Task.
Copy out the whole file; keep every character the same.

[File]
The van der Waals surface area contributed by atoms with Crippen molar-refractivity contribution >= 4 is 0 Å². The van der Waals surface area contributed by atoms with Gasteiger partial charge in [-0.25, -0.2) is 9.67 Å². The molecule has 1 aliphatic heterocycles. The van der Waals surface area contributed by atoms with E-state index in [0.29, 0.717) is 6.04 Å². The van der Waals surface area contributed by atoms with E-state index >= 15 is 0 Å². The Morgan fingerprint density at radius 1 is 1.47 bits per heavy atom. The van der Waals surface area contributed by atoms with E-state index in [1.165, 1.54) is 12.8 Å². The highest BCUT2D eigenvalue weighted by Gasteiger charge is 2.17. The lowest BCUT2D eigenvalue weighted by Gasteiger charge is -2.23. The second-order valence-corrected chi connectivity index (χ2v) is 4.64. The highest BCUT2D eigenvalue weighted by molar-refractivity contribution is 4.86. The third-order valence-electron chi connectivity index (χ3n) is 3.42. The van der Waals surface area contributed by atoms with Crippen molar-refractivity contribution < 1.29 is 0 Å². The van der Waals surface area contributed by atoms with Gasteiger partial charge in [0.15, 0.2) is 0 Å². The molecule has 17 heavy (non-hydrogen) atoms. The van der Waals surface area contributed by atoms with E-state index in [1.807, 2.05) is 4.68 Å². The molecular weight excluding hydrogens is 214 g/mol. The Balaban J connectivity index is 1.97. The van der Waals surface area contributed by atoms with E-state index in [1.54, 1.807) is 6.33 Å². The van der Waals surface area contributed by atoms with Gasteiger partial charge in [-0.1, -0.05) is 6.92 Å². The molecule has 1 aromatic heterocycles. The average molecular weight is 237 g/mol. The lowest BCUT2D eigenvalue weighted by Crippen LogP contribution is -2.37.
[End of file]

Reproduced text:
The van der Waals surface area contributed by atoms with Crippen molar-refractivity contribution >= 4 is 0 Å². The van der Waals surface area contributed by atoms with Gasteiger partial charge in [-0.25, -0.2) is 9.67 Å². The molecule has 1 aliphatic heterocycles. The van der Waals surface area contributed by atoms with E-state index in [0.29, 0.717) is 6.04 Å². The van der Waals surface area contributed by atoms with E-state index >= 15 is 0 Å². The Morgan fingerprint density at radius 1 is 1.47 bits per heavy atom. The van der Waals surface area contributed by atoms with E-state index in [1.165, 1.54) is 12.8 Å². The highest BCUT2D eigenvalue weighted by Gasteiger charge is 2.17. The lowest BCUT2D eigenvalue weighted by Gasteiger charge is -2.23. The second-order valence-corrected chi connectivity index (χ2v) is 4.64. The highest BCUT2D eigenvalue weighted by molar-refractivity contribution is 4.86. The third-order valence-electron chi connectivity index (χ3n) is 3.42. The van der Waals surface area contributed by atoms with Crippen molar-refractivity contribution < 1.29 is 0 Å². The van der Waals surface area contributed by atoms with Gasteiger partial charge in [0.15, 0.2) is 0 Å². The molecule has 17 heavy (non-hydrogen) atoms. The van der Waals surface area contributed by atoms with E-state index in [1.807, 2.05) is 4.68 Å². The molecular weight excluding hydrogens is 214 g/mol. The Balaban J connectivity index is 1.97. The van der Waals surface area contributed by atoms with E-state index in [1.54, 1.807) is 6.33 Å². The van der Waals surface area contributed by atoms with Gasteiger partial charge in [-0.1, -0.05) is 6.92 Å². The molecule has 1 aromatic heterocycles. The average molecular weight is 237 g/mol. The lowest BCUT2D eigenvalue weighted by Crippen LogP contribution is -2.37.